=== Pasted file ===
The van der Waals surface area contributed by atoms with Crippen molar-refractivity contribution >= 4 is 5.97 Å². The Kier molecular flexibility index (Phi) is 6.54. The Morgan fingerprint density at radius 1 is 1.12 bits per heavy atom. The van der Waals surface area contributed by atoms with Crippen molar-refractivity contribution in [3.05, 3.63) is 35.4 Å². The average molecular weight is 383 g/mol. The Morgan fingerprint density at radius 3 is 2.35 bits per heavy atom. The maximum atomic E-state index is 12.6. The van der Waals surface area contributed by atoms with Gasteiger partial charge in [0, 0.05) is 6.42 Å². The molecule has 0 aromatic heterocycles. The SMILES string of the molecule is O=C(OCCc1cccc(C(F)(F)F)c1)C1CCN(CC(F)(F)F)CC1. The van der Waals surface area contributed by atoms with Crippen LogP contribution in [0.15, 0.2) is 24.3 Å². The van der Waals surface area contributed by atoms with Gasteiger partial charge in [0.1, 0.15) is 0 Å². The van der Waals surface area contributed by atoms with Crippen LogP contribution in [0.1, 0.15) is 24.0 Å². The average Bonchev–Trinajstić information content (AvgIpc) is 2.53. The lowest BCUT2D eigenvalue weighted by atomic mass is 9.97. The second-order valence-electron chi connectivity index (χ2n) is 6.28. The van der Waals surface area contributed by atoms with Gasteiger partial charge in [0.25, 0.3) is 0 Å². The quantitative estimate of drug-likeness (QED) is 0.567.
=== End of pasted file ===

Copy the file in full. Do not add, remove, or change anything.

The van der Waals surface area contributed by atoms with Crippen molar-refractivity contribution >= 4 is 5.97 Å². The Kier molecular flexibility index (Phi) is 6.54. The Morgan fingerprint density at radius 1 is 1.12 bits per heavy atom. The van der Waals surface area contributed by atoms with Crippen molar-refractivity contribution in [3.05, 3.63) is 35.4 Å². The average molecular weight is 383 g/mol. The Morgan fingerprint density at radius 3 is 2.35 bits per heavy atom. The maximum atomic E-state index is 12.6. The van der Waals surface area contributed by atoms with Gasteiger partial charge in [0, 0.05) is 6.42 Å². The molecule has 0 aromatic heterocycles. The SMILES string of the molecule is O=C(OCCc1cccc(C(F)(F)F)c1)C1CCN(CC(F)(F)F)CC1. The van der Waals surface area contributed by atoms with Crippen LogP contribution in [0.15, 0.2) is 24.3 Å². The van der Waals surface area contributed by atoms with Gasteiger partial charge in [0.1, 0.15) is 0 Å². The van der Waals surface area contributed by atoms with Crippen LogP contribution in [0.1, 0.15) is 24.0 Å². The average Bonchev–Trinajstić information content (AvgIpc) is 2.53. The lowest BCUT2D eigenvalue weighted by atomic mass is 9.97. The second-order valence-electron chi connectivity index (χ2n) is 6.28. The van der Waals surface area contributed by atoms with Gasteiger partial charge in [0.25, 0.3) is 0 Å². The quantitative estimate of drug-likeness (QED) is 0.567.